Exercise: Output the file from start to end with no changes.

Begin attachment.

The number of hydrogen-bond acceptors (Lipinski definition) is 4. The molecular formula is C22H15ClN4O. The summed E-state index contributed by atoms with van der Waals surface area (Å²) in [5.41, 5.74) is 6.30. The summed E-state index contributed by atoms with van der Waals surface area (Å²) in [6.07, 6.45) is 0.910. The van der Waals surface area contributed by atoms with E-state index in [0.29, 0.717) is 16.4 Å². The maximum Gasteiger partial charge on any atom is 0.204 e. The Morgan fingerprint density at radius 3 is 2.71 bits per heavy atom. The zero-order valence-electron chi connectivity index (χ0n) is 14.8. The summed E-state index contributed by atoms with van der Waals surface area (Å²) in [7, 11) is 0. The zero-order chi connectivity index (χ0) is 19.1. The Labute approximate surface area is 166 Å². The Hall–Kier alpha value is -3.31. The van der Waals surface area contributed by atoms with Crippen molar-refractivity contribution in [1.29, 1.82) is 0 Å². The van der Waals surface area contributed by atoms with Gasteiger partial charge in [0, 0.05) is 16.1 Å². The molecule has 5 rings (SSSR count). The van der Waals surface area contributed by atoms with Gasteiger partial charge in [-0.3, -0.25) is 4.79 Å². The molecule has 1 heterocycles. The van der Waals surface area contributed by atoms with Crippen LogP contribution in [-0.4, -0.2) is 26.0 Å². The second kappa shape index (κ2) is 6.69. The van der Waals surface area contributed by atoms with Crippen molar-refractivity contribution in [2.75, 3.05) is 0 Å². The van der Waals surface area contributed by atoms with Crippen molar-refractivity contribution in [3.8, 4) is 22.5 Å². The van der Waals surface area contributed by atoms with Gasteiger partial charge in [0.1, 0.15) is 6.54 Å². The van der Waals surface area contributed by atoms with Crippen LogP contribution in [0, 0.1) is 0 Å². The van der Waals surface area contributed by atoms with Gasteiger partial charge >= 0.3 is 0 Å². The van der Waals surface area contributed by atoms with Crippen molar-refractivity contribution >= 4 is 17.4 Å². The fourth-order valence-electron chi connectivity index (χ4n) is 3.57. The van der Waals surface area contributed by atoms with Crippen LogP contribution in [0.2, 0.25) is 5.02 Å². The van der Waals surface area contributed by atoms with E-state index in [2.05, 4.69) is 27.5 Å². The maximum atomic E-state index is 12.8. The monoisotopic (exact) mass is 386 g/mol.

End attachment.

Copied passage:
The number of hydrogen-bond acceptors (Lipinski definition) is 4. The molecular formula is C22H15ClN4O. The summed E-state index contributed by atoms with van der Waals surface area (Å²) in [5.41, 5.74) is 6.30. The summed E-state index contributed by atoms with van der Waals surface area (Å²) in [6.07, 6.45) is 0.910. The van der Waals surface area contributed by atoms with E-state index in [0.29, 0.717) is 16.4 Å². The maximum Gasteiger partial charge on any atom is 0.204 e. The Morgan fingerprint density at radius 3 is 2.71 bits per heavy atom. The zero-order valence-electron chi connectivity index (χ0n) is 14.8. The summed E-state index contributed by atoms with van der Waals surface area (Å²) in [7, 11) is 0. The zero-order chi connectivity index (χ0) is 19.1. The Labute approximate surface area is 166 Å². The Hall–Kier alpha value is -3.31. The van der Waals surface area contributed by atoms with Crippen molar-refractivity contribution in [1.29, 1.82) is 0 Å². The van der Waals surface area contributed by atoms with Gasteiger partial charge in [0, 0.05) is 16.1 Å². The molecule has 5 rings (SSSR count). The van der Waals surface area contributed by atoms with Gasteiger partial charge in [-0.3, -0.25) is 4.79 Å². The molecule has 1 heterocycles. The van der Waals surface area contributed by atoms with Crippen LogP contribution in [-0.4, -0.2) is 26.0 Å². The second kappa shape index (κ2) is 6.69. The van der Waals surface area contributed by atoms with Crippen molar-refractivity contribution in [2.75, 3.05) is 0 Å². The van der Waals surface area contributed by atoms with Crippen molar-refractivity contribution in [3.8, 4) is 22.5 Å². The van der Waals surface area contributed by atoms with Gasteiger partial charge in [0.1, 0.15) is 6.54 Å². The van der Waals surface area contributed by atoms with Crippen LogP contribution in [0, 0.1) is 0 Å². The van der Waals surface area contributed by atoms with Gasteiger partial charge >= 0.3 is 0 Å². The van der Waals surface area contributed by atoms with Crippen molar-refractivity contribution >= 4 is 17.4 Å². The fourth-order valence-electron chi connectivity index (χ4n) is 3.57. The van der Waals surface area contributed by atoms with Crippen LogP contribution in [0.2, 0.25) is 5.02 Å². The van der Waals surface area contributed by atoms with E-state index in [2.05, 4.69) is 27.5 Å². The maximum atomic E-state index is 12.8. The monoisotopic (exact) mass is 386 g/mol.